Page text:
There are 85 million Americans who live in our nation’s rural communities. From those living in the valleys of California to farmland in South Carolina and everywhere in between, rural communities are woven into every corner of the country. Unfortunately, access to health care for the families living in these areas is diminishing at a dangerous pace.
For the past few years, hospitals and trauma centers in rural communities have been closing their doors, rendering access to high-quality, urgent, and specialized health care inaccessible. According to a report detailed in Becker’s Hospital Review, more than 82 rural hospitals have closed across 26 states. Even more alarming, the National Rural Health Association says that there are 700 hospitals at risk of closing within the next 10 years.
As more and more rural hospitals close their doors, communities lose access to life-saving treatment. Emergency health issues are a leading cause of death in the United States. For example, heart attacks account for about 1 of every 4 deaths. When a person is facing an urgent health issue like a heart attack, how quickly they get to the closest hospital can mean the difference between life and death.
For many rural communities, this is where emergency air medical services come in. The 85 million Americans who live in rural areas can often only get to a Level I or Level II trauma center within an hour if they are flown by helicopter. When patients are facing emergency health issues like heart attacks, strokes, or traumatic injuries, getting specialized care as quickly as possibly can vastly improve health outcomes and save people’s lives. For instance, the American Stroke Association lists not arriving at a hospital in time is the key reason people miss brain-saving treatment and a better shot at recovery.
Unfortunately, these life-saving emergency air medical services are under threat. Government insurance like Medicare and Medicaid, as well as some private insurance companies, severely under-reimburse for air medical services. When 70 percent of patients who are transported by helicopter have government insurance, or are uninsured all together, costs are unduly shifted to the 30 percent of patients who do have insurance. The extreme under-reimbursement is now making it more difficult for air medical bases to remain open, particularly those in rural America, threatening the already dwindling access to health care for rural Americans who rely on these services during the most dire times.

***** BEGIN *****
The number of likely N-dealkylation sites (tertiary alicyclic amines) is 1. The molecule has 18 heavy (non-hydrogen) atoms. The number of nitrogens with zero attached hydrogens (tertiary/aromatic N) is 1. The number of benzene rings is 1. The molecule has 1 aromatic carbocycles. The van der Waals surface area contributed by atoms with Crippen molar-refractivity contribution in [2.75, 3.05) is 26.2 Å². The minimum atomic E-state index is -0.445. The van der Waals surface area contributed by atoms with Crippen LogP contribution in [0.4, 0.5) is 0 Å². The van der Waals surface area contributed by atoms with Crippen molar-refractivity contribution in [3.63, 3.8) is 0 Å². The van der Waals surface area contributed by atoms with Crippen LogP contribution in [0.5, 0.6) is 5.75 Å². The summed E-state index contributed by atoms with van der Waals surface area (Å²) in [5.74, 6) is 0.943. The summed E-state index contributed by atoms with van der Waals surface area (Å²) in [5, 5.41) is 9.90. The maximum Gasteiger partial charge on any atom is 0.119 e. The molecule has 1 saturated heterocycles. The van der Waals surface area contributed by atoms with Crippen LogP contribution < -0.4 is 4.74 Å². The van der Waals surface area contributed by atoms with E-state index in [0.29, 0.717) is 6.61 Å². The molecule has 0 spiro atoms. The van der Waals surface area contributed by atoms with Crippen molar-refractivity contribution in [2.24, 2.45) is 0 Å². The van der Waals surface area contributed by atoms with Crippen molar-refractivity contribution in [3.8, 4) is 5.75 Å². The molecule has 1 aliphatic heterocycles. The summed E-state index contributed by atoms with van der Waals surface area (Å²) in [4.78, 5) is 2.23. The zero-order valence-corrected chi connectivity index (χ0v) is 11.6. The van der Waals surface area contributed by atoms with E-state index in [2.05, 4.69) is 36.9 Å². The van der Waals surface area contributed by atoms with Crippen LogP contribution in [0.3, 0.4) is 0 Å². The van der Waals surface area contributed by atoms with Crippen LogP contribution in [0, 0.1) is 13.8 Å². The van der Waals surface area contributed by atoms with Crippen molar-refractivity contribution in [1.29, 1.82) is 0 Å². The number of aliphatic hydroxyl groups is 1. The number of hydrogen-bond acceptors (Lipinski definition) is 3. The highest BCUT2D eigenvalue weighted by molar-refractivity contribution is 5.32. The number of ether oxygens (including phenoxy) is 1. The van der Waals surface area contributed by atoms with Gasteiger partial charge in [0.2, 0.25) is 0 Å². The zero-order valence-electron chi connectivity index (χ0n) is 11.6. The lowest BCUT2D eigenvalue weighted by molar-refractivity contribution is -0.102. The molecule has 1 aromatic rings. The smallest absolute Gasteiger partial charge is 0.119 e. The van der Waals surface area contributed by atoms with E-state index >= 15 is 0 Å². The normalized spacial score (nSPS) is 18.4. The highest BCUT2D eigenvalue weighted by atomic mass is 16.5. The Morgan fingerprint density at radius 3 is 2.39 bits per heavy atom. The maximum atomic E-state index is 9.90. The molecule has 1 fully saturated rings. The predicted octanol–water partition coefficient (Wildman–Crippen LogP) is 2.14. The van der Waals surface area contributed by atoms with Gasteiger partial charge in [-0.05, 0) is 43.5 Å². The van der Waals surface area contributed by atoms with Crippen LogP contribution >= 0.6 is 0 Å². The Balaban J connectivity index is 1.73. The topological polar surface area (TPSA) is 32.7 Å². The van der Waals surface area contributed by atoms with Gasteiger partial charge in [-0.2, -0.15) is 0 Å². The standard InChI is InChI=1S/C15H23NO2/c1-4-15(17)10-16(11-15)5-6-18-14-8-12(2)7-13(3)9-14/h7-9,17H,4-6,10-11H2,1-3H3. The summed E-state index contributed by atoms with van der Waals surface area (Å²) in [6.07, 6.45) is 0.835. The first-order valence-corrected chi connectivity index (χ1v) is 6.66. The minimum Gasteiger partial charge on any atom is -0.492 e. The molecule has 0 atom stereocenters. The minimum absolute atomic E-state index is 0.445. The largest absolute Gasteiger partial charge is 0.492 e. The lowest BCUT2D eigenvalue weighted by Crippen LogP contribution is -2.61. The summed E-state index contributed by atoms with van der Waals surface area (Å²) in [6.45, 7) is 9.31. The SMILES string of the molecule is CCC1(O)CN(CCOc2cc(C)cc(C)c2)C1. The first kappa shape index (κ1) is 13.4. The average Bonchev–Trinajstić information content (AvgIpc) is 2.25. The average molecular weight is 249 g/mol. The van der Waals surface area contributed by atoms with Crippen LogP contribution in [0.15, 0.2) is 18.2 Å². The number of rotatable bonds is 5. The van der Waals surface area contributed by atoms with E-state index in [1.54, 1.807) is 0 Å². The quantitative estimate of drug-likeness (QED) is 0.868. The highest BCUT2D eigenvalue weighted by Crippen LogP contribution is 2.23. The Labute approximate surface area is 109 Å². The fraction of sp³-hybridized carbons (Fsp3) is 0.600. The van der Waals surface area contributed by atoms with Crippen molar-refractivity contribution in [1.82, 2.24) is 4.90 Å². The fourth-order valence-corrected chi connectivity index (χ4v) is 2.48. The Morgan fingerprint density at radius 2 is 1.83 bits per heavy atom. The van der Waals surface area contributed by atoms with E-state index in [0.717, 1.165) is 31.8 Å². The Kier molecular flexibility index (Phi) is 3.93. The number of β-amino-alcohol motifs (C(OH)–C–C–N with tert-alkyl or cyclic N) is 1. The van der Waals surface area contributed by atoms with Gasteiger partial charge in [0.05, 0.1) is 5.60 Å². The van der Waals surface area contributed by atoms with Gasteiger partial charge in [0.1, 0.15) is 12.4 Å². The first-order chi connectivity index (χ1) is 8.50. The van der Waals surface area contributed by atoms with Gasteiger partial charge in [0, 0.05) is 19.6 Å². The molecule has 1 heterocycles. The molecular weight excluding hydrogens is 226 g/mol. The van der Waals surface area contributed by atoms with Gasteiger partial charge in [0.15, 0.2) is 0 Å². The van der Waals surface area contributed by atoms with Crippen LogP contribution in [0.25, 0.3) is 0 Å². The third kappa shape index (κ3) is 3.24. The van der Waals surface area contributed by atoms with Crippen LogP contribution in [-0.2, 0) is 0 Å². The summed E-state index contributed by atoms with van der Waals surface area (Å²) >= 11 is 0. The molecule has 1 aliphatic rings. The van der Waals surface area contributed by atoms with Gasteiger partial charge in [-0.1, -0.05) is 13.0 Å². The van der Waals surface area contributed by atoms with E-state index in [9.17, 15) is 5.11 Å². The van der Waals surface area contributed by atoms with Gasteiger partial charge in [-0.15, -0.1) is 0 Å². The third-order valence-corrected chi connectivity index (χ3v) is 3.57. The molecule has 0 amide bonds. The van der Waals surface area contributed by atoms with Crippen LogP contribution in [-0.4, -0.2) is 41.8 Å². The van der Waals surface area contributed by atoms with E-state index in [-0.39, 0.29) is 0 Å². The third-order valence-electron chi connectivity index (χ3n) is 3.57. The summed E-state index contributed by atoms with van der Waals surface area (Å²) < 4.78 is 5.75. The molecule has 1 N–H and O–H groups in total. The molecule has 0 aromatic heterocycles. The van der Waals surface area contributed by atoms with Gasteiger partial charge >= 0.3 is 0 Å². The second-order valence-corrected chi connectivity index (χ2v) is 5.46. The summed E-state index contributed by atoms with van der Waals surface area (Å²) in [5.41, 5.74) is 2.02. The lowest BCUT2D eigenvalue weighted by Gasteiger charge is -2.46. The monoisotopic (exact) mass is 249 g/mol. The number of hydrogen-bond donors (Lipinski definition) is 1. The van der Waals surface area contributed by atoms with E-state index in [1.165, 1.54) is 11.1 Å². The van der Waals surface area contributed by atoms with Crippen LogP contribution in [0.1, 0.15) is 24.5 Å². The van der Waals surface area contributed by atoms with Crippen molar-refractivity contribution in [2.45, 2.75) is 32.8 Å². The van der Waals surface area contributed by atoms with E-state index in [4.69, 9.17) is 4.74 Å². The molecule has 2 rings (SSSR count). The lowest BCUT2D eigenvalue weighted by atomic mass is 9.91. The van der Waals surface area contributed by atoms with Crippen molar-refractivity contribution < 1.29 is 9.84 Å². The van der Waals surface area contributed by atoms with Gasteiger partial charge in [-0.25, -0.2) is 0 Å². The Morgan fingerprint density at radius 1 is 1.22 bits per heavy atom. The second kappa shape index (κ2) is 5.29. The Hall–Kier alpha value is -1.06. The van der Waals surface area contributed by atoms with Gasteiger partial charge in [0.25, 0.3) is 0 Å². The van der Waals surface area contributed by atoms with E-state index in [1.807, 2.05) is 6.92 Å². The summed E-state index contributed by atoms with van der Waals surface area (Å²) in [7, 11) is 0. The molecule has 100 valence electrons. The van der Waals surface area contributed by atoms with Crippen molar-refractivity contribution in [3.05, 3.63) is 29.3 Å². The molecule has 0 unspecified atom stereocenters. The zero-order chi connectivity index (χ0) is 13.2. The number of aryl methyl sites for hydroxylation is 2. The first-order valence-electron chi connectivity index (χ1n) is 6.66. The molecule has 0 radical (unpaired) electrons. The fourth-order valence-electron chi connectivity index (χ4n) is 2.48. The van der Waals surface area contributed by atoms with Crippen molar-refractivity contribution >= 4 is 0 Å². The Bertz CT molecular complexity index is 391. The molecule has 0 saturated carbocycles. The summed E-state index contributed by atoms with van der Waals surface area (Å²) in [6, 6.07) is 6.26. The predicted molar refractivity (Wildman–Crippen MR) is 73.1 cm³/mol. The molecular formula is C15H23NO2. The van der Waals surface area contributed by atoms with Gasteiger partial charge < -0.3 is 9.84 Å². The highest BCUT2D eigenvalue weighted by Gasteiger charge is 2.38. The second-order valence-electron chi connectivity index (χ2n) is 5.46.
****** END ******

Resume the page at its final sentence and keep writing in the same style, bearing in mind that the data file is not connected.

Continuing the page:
Congress needs to step in and address this dramatic reimbursement shortfall. They haven’t updated already-low reimbursement rates for air medical transport in nearly two decades, and failure to take action will only put more Americans at risk of losing access to emergency care. That is why policy solutions like the Ensuring Access to Air Ambulances Services Act, introduced recently by Sens. Dean Heller (R-Nev.) and Michael Bennet (D-Colo.) and earlier in the year by Reps. Jackie Walorski (R-Ind.), Raul Ruiz (D-Calif.) and others, are critical to preserving an important component of our health care system.
This legislation would modernize the Medicare Air Ambulance Fee Schedule by requiring air medical operators to collect and submit data about the cost of service so that the federal government can adjust the Medicare air reimbursement rates so that it reflects the actual costs of providing air medical care. It would also create a mandatory air medical quality reporting program to track and improve performance. This is the best way to bring the antiquated reimbursement system into alignment with what it takes to provide these services 24 hours a day, 7 days a week, 365 days a year.
At the end of the day, this is about the patients who rely on these critical, life-saving services. It’s more important than ever that we protect access to air medical services to ensure that people can get the care they need, when they need it the most. Passage of S. 2121 and HR 3378 provides a critical path to ensuring that these services remain available to all Americans. We urge Congress to take action and pass this critical piece of legislation.
Carter Johnson is the spokesperson for the Save Our Air Medical Resources campaign and Rick Sherlock is the president of the Association of Air Medical Services.
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